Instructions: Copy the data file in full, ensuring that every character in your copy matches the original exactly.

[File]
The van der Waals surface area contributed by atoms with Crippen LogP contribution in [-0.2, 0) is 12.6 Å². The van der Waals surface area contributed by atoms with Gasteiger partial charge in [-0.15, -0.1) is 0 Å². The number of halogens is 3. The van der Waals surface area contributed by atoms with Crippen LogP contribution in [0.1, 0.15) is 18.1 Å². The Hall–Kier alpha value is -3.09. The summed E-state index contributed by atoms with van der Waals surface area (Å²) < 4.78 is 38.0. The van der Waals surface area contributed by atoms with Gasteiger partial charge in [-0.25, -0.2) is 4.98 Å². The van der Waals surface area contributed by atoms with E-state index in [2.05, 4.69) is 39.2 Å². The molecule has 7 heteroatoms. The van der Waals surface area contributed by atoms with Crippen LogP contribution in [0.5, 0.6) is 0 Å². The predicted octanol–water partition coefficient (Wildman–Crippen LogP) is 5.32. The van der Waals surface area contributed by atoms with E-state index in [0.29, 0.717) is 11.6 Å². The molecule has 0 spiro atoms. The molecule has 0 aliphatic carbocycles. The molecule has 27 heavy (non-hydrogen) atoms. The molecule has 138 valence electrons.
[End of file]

The van der Waals surface area contributed by atoms with Crippen LogP contribution in [-0.2, 0) is 12.6 Å². The van der Waals surface area contributed by atoms with Gasteiger partial charge in [-0.15, -0.1) is 0 Å². The number of halogens is 3. The van der Waals surface area contributed by atoms with Crippen LogP contribution in [0.1, 0.15) is 18.1 Å². The Hall–Kier alpha value is -3.09. The summed E-state index contributed by atoms with van der Waals surface area (Å²) < 4.78 is 38.0. The van der Waals surface area contributed by atoms with Gasteiger partial charge in [-0.25, -0.2) is 4.98 Å². The van der Waals surface area contributed by atoms with E-state index in [2.05, 4.69) is 39.2 Å². The molecule has 7 heteroatoms. The van der Waals surface area contributed by atoms with Crippen LogP contribution in [0.5, 0.6) is 0 Å². The predicted octanol–water partition coefficient (Wildman–Crippen LogP) is 5.32. The van der Waals surface area contributed by atoms with E-state index in [0.29, 0.717) is 11.6 Å². The molecule has 0 spiro atoms. The molecule has 0 aliphatic carbocycles. The molecule has 27 heavy (non-hydrogen) atoms. The molecule has 138 valence electrons.